We are pleased to announce that the Second Edition of the GovCon Handbook, SBA Small Business Size and Affiliation Rules, is now available!
Is your small business really small? When it comes to federal government contracts, the answer can be a lot more complex than it sounds.
In this GovCon Handbook, government contracts attorneys provide an in-depth look at the size and affiliation regulations for federal contractors. Written in plain English and packed with easy to understand examples, this GovCon Handbook demystifies the SBA’s rules regarding small business status for government contracts.
You may have noticed that SBA issued a final rule last week that created sweeping changes to the SBA’s 8(a) Program regulations, but along with that, SBA made sure to slip in a change to the ostensible subcontractor rule that has been a sticking point for many contractors when facing affiliation concerns. With this final rule, SBA will update the regulations to provide contractors certain ways to defend against potential ostensible subcontractor rule affiliation, depending on the type of contract at issue. This represents a shift in thinking, related to how to combat allegations brought under this affiliation rule and could present some new wrinkles for contractors to consider when setting up subcontracting arrangements.
This is a the second article of two taking you back to the basics of affiliation. The first, giving you a general overview of affiliation, can be found here. This follow-on article goes through the different bases for affiliation, as set forth in SBA’s affiliation regulations. Keep in mind though, this is still affiliation “basics” and does not go into a detailed analysis of each type of affiliation, as that would be a novel–not a blog.
Affiliation is quite possibly one of the scariest words to small business government contractors. And it is easily one of the most misunderstood concepts in SBA’s small business regulations. Perhaps the widespread fear and misunderstanding are due to the fact that there are so many potential bases for affiliation listed in SBA’s rules–or the fact that you can be found affiliated with another company even if SBA finds that none of the listed bases for affiliation are met. Or maybe its the fact that, while affiliationisn’t always a bad thing, it can lead to severe consequences, like preventing an otherwise responsible and eligible business from competing under set-asides contracts.
Either way, this “Back to Basics” blog will be the first of two blogs that will “unpack” this concept for you, hopefully, removing some of the mystery. This first blog will provide a general overview of affiliation and what it means for government contractors, while the second blog will focus on the different types of affiliation.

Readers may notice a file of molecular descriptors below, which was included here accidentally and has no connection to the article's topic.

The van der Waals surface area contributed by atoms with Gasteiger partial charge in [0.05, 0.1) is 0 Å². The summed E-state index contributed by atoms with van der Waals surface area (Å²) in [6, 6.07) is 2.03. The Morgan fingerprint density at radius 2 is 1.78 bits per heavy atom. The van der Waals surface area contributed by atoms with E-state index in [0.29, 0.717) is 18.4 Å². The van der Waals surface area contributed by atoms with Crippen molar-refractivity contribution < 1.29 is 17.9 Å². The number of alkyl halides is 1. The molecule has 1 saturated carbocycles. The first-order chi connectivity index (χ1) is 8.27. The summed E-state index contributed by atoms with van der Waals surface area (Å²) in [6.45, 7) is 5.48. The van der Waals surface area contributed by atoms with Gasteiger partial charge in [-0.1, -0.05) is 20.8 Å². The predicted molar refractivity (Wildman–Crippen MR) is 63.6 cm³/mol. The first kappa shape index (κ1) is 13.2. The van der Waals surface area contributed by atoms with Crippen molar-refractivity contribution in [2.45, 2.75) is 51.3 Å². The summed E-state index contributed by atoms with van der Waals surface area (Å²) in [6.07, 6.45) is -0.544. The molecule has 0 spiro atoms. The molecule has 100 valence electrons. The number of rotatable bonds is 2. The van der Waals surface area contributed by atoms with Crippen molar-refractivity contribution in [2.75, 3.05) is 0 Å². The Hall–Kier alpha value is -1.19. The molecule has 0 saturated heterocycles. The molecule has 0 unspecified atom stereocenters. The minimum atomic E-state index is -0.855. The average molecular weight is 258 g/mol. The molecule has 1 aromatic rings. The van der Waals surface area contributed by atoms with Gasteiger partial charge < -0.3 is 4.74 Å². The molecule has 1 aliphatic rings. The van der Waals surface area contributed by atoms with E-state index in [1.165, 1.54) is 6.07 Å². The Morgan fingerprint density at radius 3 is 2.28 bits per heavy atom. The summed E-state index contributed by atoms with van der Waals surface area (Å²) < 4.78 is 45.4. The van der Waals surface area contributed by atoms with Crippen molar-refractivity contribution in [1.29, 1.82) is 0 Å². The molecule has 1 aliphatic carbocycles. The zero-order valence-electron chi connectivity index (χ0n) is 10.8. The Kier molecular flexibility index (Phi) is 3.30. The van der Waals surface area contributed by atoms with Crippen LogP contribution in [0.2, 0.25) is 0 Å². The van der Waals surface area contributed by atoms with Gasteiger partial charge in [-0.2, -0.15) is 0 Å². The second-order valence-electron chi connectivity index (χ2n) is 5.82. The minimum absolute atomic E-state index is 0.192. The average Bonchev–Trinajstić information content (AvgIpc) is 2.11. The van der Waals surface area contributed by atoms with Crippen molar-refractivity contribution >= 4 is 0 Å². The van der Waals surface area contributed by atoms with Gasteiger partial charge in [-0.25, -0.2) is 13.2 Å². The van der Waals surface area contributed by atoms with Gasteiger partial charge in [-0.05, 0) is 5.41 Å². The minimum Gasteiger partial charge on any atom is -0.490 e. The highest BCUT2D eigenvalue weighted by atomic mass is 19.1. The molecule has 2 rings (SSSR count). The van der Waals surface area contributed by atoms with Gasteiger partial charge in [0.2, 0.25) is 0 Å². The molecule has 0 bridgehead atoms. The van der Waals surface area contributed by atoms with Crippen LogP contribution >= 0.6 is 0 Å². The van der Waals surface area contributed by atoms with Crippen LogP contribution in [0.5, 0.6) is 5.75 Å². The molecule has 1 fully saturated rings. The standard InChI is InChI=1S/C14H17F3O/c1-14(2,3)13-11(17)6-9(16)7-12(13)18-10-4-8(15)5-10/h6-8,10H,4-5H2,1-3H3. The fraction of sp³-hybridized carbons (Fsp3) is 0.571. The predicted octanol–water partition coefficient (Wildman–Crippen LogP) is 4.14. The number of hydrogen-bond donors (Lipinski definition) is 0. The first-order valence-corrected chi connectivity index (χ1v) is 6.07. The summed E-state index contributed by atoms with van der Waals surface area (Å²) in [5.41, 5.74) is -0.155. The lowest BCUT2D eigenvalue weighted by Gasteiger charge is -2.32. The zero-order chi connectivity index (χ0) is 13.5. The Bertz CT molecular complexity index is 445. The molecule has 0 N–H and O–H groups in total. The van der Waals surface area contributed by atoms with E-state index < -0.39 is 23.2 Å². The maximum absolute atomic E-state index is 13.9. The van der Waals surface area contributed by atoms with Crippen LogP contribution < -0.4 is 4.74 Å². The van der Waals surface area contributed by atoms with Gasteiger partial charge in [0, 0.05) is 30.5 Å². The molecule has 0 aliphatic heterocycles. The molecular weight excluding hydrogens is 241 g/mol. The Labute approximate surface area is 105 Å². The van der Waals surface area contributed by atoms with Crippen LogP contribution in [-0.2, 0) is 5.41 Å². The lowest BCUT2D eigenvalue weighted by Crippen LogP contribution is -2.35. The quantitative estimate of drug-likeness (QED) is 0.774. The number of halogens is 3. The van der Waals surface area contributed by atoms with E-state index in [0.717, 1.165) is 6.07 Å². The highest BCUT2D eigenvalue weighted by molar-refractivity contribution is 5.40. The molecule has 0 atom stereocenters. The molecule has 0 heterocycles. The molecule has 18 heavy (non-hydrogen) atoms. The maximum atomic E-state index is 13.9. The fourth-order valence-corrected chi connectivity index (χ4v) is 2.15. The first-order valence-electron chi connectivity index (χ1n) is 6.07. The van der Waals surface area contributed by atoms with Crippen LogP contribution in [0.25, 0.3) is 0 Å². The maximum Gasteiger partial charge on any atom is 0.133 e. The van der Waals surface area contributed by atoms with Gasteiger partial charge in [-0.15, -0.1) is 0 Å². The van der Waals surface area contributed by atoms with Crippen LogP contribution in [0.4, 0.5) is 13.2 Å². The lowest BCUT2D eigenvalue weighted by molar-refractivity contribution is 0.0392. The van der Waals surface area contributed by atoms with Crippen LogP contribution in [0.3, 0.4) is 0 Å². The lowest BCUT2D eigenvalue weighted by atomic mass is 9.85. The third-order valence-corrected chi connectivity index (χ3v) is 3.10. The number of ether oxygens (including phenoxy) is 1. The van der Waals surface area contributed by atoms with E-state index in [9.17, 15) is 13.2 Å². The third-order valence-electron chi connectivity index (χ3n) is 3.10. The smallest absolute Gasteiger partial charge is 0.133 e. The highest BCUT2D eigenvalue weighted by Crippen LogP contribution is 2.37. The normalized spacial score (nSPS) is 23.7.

SBA’s Office of Hearing and Appeals (OHA) recently said that the SBA Area Office should have informed the protested concern of the issues its adverse size determination focused on before ruling against the concern’s size eligibility on that basis. In addition to its lesson on due process, OHA also took this opportunity to distinguish totality of the circumstances affiliation (the basis on which the Area Office found affiliation here) from ostensible subcontractor affiliation (the basis for affiliation alleged in the size protest). OHA vacated and remanded the Area Office’s decision.
The SBA’s Paycheck Protection Program went into effect March 27, 2020. At that time many business owners faced confusion in trying to navigate the affiliation rules to determine their company’s eligibility for the program. Fast forward nearly two years and many businesses that received Paycheck Protection Loans have submitted applications for forgiveness of those loans. Some of those businesses are now having to consider potential affiliation issues that they may have initially overlooked in response to inquiries from SBA in its review of their loan forgiveness application.
We thought this would be a good time to revisit the basics of SBA’s affiliation rules for the Paycheck Protection Program.
Avoiding affiliation with other companies can be critical to qualifying as a small business under the SBA’s rules for government contractors. But not all SBA affiliation rules are intuitive, and in my career as a government contracts attorney I have seen the same misconceptions about the affiliation rules come up time and and time again.
So without further ado, here are five common misconceptions about the SBA’s affiliation rules.